Dr Caitlin: The Causes, Symptoms And Management Of Asthma

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rsz_dr_caitlin_oconnorDr Caitlin O’Connor of Tralee Medical Centre in St Brendan’s Park on the serious issue of asthma in Ireland…

Asthma is a serious problem.

Ireland has the fourth highest prevalence of asthma worldwide. One in eight of population have asthma, 20% of these do not have their symptoms controlled.

The prevalence is increasing.
 Asthma is consistently in the top 20 diagnoses for admission to hospital
. Irish adults with asthma lose on average 12 days from work per annum.

Irish children with asthma lose on average 10 days from school per annum.
 Almost 80 people die in Ireland every year from asthma – this is more than one death per week. 30% of these are under 40 years of age.

Continued below…

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What is Asthma?


Asthma is a condition that affects the airways – the small tubes that carry air in and out of the lungs. In asthma, the airways become over-sensitive and react to things that would normally cause no problem, such as cold air or dust.

Muscle around the wall of the airway tightens up, making it narrow. The lining of the airways gets swollen (just like your nose during a cold) and sticky mucus is produced, clogging up the breathing passages.


What causes Asthma?


No one knows exactly what causes asthma. What we do know is:

• It can start at any time of life, although it most often begins in childhood.

• Sometimes it affects several family members e.g. if you have parents or brothers and sisters with asthma or allergy (e.g. Eczema or hay fever) you are more likely to have it yourself.

• Conditions like hay-fever, eczema, or hives, which are usually the result of allergy, may occur along with Asthma.

• Adult onset asthma may develop after a viral infection.

• Many aspects of modern lifestyles such as changes in housing, diet and a more hygienic environment may have contributed to the rise in asthma over the last few decades.


Asthma Symptoms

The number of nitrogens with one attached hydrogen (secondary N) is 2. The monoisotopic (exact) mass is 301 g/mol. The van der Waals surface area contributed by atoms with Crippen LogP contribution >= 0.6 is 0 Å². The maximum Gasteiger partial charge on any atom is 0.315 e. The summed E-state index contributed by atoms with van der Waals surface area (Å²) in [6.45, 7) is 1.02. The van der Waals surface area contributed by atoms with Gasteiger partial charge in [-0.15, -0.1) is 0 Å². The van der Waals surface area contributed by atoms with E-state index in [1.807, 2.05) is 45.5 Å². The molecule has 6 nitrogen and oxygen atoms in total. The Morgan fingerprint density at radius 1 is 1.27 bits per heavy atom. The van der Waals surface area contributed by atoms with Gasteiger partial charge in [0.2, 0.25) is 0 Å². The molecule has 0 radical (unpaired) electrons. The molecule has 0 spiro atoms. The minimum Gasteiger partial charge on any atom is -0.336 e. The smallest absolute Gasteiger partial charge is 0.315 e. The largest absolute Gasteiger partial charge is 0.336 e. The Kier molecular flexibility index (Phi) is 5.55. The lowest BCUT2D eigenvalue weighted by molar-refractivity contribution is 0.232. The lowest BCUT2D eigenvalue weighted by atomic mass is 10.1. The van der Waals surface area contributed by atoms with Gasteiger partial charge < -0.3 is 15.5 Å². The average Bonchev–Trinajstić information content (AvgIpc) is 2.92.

The usual symptoms are:

• Difficulty in breathing/Shortness of breath.

• A tight feeling in the chest.

• Wheezing (a whistling noise in the chest).

• Cough, a nocturnal cough may be the only symptom
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Simple breathing tests may be performed by your doctor to confirm the diagnosis.


Management of Asthma

The goals of asthma treatment are to give asthma sufferers good quality of life, minimize risks eg, hospitalizations, and minimize side effects from asthma medications.

There are two main kinds of asthma treatment; relievers and preventers. Relievers are taken to relieve asthma symptoms, they relax the muscles surrounding the narrowed airways making it easier to breathe again.

Preventers help to control the swelling and inflammation in the airways and help to reduce the sensitivity of the airways to asthma triggers.

The stepwise approach to treatment is based on increasing medications until asthma is controlled, and decreasing medications when possible to minimize side effects.

Well-controlled asthma is characterized by daytime symptoms no more than twice per week and nighttime symptoms no more than twice per month.

Reliever inhalers should be needed less often than twice weekly, and there should be no interference with normal activity. Oral steroid courses and/or urgent care visits should be needed no more than once per year.

See www.asthmasociety.ie for more information

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